Gaviria’s podium came as new proof of Etixx – Quick-Step’s consistency in the South American event, a thing which made sport director Davide Bramati happy at the finish: “We did a good race today, and together with the other teams we controlled the stage, our goal being to see how Fernando and Rodrigo will cope with the last climb. Koning was really strong and was able to keep a gap, despite the peloton climbing Potrero at high speed. We are satisfied with our results and that our work netted us a second place of Fernando at the finish. Now, we’re ready to find out tomorrow how far can Rodrigo go in this race”.

 

Sagan misses out, Majka loses time

Tinkoff worked hard with all its riders to bring back the solo escapee of the stage, Peter Koning, always with an eye on the other teams that didn't prove as collaborative. The Dutch rider took stage victory, while Peter Sagan claimed fourth place, finishing in the first group of 25 riders.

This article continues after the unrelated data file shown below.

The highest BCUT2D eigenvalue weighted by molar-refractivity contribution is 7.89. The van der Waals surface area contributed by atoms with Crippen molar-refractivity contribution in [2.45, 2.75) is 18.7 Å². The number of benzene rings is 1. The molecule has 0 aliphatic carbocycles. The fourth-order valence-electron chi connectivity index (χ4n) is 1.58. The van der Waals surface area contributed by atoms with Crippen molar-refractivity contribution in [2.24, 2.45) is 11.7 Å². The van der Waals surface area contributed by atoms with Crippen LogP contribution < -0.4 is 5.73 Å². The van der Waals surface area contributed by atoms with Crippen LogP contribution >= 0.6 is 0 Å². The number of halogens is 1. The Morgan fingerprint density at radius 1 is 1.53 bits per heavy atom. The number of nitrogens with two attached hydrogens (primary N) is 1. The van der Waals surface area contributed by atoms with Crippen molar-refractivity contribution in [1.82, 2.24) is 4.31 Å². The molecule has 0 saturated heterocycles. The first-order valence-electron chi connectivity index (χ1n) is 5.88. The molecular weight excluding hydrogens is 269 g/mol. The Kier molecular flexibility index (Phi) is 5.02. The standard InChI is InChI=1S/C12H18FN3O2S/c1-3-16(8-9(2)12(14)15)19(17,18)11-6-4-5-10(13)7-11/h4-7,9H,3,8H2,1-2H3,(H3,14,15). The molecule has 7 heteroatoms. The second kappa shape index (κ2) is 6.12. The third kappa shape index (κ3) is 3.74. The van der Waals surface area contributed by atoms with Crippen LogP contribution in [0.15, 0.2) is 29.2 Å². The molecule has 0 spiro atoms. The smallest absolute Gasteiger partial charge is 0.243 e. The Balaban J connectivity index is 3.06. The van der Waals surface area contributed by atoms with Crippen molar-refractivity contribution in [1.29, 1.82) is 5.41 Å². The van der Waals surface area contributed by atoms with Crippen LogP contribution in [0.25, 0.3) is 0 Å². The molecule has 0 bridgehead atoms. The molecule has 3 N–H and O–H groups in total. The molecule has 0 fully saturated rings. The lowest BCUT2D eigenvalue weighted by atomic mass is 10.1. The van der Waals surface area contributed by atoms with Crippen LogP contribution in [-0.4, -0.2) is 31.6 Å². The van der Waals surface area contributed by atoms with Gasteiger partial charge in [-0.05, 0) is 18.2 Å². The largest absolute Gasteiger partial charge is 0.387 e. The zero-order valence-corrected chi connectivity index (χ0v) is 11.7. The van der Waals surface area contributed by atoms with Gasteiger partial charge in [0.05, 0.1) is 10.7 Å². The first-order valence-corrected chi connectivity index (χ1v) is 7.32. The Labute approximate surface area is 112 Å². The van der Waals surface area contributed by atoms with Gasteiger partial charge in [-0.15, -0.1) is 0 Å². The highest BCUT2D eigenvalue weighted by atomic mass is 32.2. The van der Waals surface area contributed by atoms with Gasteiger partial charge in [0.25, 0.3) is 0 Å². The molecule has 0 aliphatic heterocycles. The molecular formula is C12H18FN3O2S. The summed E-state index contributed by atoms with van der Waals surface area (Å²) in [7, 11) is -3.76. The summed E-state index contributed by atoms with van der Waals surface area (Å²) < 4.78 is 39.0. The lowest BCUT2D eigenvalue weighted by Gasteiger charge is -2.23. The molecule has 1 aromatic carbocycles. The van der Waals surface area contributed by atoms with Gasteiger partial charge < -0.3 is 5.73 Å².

Stage three of the Tour de San Luis, saw the peloton ride 131km from Potrero de Los Funes to La Punta, with the last second-category climb, the Mirador del Portero, proving to be the decisive one.

 

"Today Koning was very good", commented sport director Patxi Vila, "but it is also true that there was less collaboration than I expected from the other teams. We already put Nikolay Trusov to pull into the 40th km, and he did a great job. The breakaway had in fact a lead of around 4-5 minutes, then also Bodnar pulled to try to close the gap before the last climb. However we couldn’t even pull too much considering that Peter Sagan is not a climber, and we didn’t have to be the only ones to take full responsibility for the chase."